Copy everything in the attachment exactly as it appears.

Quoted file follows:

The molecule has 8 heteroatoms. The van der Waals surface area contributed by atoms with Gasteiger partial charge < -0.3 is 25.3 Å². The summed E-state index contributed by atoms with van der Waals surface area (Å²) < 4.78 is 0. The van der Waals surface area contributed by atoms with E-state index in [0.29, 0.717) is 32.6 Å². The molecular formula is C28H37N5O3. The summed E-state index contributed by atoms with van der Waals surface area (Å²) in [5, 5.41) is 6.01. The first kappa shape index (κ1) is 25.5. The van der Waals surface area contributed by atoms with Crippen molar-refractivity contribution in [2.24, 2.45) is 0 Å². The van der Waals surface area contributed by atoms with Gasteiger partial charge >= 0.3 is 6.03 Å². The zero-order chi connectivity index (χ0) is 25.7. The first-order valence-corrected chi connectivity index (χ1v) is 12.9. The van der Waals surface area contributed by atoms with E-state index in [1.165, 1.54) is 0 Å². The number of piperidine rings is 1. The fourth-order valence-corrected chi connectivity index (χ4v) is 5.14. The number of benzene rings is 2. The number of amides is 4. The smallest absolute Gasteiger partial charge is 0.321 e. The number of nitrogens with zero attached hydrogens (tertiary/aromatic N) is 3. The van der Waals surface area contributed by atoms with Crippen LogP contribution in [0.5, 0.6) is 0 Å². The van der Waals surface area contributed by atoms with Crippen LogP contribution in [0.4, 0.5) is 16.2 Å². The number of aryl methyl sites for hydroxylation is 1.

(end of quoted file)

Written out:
The molecule has 8 heteroatoms. The van der Waals surface area contributed by atoms with Gasteiger partial charge < -0.3 is 25.3 Å². The summed E-state index contributed by atoms with van der Waals surface area (Å²) < 4.78 is 0. The van der Waals surface area contributed by atoms with E-state index in [0.29, 0.717) is 32.6 Å². The molecular formula is C28H37N5O3. The summed E-state index contributed by atoms with van der Waals surface area (Å²) in [5, 5.41) is 6.01. The first kappa shape index (κ1) is 25.5. The van der Waals surface area contributed by atoms with Crippen molar-refractivity contribution in [2.24, 2.45) is 0 Å². The van der Waals surface area contributed by atoms with Gasteiger partial charge >= 0.3 is 6.03 Å². The zero-order chi connectivity index (χ0) is 25.7. The first-order valence-corrected chi connectivity index (χ1v) is 12.9. The van der Waals surface area contributed by atoms with E-state index in [1.165, 1.54) is 0 Å². The number of piperidine rings is 1. The fourth-order valence-corrected chi connectivity index (χ4v) is 5.14. The number of benzene rings is 2. The number of amides is 4. The smallest absolute Gasteiger partial charge is 0.321 e. The number of nitrogens with zero attached hydrogens (tertiary/aromatic N) is 3. The van der Waals surface area contributed by atoms with Crippen LogP contribution in [0.5, 0.6) is 0 Å². The van der Waals surface area contributed by atoms with Crippen LogP contribution in [0.4, 0.5) is 16.2 Å². The number of aryl methyl sites for hydroxylation is 1.